Uzbek Judge Grants Defendant's Request to Investigate Torture Allegation
Image Credit:

Uzbek Judge Grants Defendant's Request to Investigate Torture Allegation


On March 7, prominent Uzbek journalist Bobomurod Abdullayev attended his hearing, arguing that his jailers had subjected him to torture and threatened to rape his daughter.

Judge Zafar Nurmatov presided over the hearing of Abdullayev and his co-defendants: blogger Havot Hon Narsriddinov, along with businessmen Ravshan Salayev and Shavkat Olloyrov.

Abdullayev, a freelance journalist for the Ferghana News Agency, is charged with “conspiracy to overthrow the constitutional regime,” a crime carrying a maximum sentence of 20 years in prison.

Enjoying this article? Click here to subscribe for full access. Just $5 a month.

The defendant’s lawyer, Sergei Mayorov, claimed his client made self-incriminating statements as a result of torture during his detainment by Uzbekistan’s State Security Service (SNB).

“They beat him on his back, his legs, and along his left arm with a meter-long plastic pipe. The worst torture was that they forced him to go six days without sleeping. For the entire duration of the six days, they didn’t allow him to sit or lie down,” Mayorov said. “The third form of torture was beating him on his back and head with a computer cable.”

The lawyer added that his client was kept naked in a cell and subjected to psychological torture such as threats to rape his daughter – who currently lives in Russia – and murder his remaining children in Uzbekistan.

According to Ferghana correspondents present at the hearing, Abdullayev then showed the court a large bruise on his left hand, which he reportedly received during torture.

Mayorov stated his intention to petition for an expert examination into the fact of torture.

Judge Nurmatov responded with a reference to a decree by the President of Uzbekistan “On Additional Measures to Strengthen Guarantees of Citizens’ Rights and Freedoms in Forensic Investigations,” and granted the lawyer’s request.

Experts are supposed to find out when Abdullayev’s injuries were received and under what circumstances they were inflicted. Based on the results of the commission, a regular hearing will be scheduled.

The charges leveled against Abdullayev and his co-defendants stem from a series of articles published under the pseudonymous byline Usman Haqnazarov. Articles published under this name focus on the inner circle of late former President Islam Karimov, who ruled the country with an iron fist for more than a quarter of a century before his death in 2016.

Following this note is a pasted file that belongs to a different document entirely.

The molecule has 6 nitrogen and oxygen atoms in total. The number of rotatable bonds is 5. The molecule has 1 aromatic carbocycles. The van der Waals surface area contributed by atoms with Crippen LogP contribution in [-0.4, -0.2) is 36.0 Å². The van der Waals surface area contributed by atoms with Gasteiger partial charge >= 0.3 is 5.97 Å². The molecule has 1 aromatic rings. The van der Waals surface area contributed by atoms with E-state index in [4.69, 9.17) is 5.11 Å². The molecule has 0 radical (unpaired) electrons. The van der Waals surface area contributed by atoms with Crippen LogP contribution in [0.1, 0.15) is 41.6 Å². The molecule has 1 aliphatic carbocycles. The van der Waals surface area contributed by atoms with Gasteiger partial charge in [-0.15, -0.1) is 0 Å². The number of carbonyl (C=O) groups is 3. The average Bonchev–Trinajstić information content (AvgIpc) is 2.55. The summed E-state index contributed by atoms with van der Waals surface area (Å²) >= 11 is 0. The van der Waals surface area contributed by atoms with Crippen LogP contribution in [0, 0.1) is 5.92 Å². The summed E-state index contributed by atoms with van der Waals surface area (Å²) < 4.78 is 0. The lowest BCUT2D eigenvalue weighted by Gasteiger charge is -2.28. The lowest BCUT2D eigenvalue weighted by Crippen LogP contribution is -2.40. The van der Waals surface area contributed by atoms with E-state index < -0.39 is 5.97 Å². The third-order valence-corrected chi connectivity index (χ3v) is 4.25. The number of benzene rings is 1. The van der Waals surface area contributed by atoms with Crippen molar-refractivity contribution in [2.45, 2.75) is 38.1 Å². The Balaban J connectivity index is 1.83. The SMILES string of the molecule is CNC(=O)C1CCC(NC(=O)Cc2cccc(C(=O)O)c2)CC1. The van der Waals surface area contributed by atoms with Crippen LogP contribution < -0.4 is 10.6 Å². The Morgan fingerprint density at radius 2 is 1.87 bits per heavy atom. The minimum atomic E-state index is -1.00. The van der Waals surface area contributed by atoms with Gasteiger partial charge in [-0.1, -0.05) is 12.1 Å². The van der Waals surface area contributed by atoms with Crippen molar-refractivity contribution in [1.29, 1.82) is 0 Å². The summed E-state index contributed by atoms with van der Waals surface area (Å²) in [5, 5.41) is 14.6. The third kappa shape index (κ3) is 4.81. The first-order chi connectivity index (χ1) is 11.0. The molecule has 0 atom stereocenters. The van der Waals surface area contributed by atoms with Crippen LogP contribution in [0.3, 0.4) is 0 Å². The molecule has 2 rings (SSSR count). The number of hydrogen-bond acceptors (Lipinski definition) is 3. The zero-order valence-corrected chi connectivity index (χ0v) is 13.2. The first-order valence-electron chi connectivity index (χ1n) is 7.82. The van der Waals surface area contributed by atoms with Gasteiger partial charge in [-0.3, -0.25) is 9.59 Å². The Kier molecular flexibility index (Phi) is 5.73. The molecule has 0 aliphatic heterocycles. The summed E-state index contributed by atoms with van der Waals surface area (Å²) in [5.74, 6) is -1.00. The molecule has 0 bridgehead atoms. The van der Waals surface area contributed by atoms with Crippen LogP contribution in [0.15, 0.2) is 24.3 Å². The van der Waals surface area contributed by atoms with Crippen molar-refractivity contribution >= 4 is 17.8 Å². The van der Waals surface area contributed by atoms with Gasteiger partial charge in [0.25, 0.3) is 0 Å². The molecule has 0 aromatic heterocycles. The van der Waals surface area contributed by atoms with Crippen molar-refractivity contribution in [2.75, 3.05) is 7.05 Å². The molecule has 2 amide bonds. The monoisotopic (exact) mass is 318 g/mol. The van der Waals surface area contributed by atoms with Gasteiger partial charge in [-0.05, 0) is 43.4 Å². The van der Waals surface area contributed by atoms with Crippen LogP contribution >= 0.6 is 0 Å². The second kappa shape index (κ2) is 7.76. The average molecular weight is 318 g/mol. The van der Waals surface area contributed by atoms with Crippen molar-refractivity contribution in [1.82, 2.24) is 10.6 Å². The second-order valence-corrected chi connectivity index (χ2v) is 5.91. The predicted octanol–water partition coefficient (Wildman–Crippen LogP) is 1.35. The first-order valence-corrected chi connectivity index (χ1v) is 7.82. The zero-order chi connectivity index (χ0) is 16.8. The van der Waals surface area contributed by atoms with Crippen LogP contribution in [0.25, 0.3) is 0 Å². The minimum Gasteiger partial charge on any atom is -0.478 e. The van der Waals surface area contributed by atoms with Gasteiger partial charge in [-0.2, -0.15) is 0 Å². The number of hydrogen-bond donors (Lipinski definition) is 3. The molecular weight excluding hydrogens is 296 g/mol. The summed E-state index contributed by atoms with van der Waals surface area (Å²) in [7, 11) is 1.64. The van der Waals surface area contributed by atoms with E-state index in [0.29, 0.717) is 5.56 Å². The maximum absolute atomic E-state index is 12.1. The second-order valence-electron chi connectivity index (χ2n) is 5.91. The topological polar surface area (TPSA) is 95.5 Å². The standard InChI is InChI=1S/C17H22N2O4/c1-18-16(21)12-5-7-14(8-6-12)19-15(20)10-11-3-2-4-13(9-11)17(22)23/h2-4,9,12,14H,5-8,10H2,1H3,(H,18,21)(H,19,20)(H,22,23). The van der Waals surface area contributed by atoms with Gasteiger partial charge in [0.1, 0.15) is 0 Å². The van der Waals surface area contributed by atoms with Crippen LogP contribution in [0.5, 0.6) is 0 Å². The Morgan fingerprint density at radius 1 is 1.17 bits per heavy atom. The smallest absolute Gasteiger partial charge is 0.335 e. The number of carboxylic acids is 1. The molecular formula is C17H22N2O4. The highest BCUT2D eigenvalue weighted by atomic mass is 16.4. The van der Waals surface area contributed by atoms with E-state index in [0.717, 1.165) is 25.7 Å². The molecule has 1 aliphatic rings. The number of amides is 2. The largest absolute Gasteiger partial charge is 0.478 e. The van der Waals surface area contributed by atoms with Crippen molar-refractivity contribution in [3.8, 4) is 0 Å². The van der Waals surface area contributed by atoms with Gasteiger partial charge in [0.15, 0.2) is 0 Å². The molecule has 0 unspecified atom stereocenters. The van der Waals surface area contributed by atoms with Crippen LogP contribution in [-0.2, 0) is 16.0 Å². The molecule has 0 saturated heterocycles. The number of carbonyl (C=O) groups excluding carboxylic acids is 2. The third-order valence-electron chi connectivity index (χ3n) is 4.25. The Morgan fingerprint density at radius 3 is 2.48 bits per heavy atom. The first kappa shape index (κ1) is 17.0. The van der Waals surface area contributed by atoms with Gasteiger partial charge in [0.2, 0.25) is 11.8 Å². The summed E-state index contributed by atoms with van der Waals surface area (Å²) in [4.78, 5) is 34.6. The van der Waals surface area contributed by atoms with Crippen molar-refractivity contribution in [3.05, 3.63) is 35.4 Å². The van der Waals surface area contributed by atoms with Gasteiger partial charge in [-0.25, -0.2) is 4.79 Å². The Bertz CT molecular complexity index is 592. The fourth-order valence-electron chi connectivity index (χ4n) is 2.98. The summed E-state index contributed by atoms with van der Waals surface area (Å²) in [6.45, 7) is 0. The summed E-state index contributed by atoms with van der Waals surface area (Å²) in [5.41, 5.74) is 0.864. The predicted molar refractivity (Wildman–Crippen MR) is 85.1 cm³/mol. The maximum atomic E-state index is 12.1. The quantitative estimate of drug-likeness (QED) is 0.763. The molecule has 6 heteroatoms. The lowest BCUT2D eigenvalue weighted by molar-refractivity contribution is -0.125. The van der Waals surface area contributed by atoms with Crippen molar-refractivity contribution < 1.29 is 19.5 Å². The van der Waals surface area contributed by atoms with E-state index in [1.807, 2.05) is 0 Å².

Abdullayev’s co-defendants are charged with supplying him with state secrets. The journalist’s case was originally under the auspices of the SNB, who prevented him from contacting either his family or his lawyer. But in February, SNB investigators Nodirbek Turakulov and Alexander Veselov were dismissed from the case. The Tashkent military court issued Turakulov a charge of abuse of power and “bringing the innocent to justice.”

Many see the trial as a test case for current President Shavkat Mirziyoyev’s reformist agenda, which has seen him gradually weaken the powerful SNB.

In February, Mirziyoyev removed the powerful SNB Chief Rustam Inoyatov, who led the secretive institution for more than two decades. The Inoyatov family is credited with assets of tens of billions of dollars in all major industries in the country, as well as business projects in Dubai and Russia.

Mirziyoyev has also made many combative public statements. Recently, he said the SNB’s “time was up,” adding that the organization had been “exceeding its authority,” unfairly targeting ordinary people, businessmen, and government officials alike.

Human Rights Watch said that the president had taken “some positive steps” during his first year but that sustainable improvements still need to be made to protect human rights.

Despite hopeful signs and improved rhetoric, Uzbekistan still ranks 169th out of 180 countries in RSF’s 2017 World Press Freedom Index.

Sign up for our weekly newsletter
The Diplomat Brief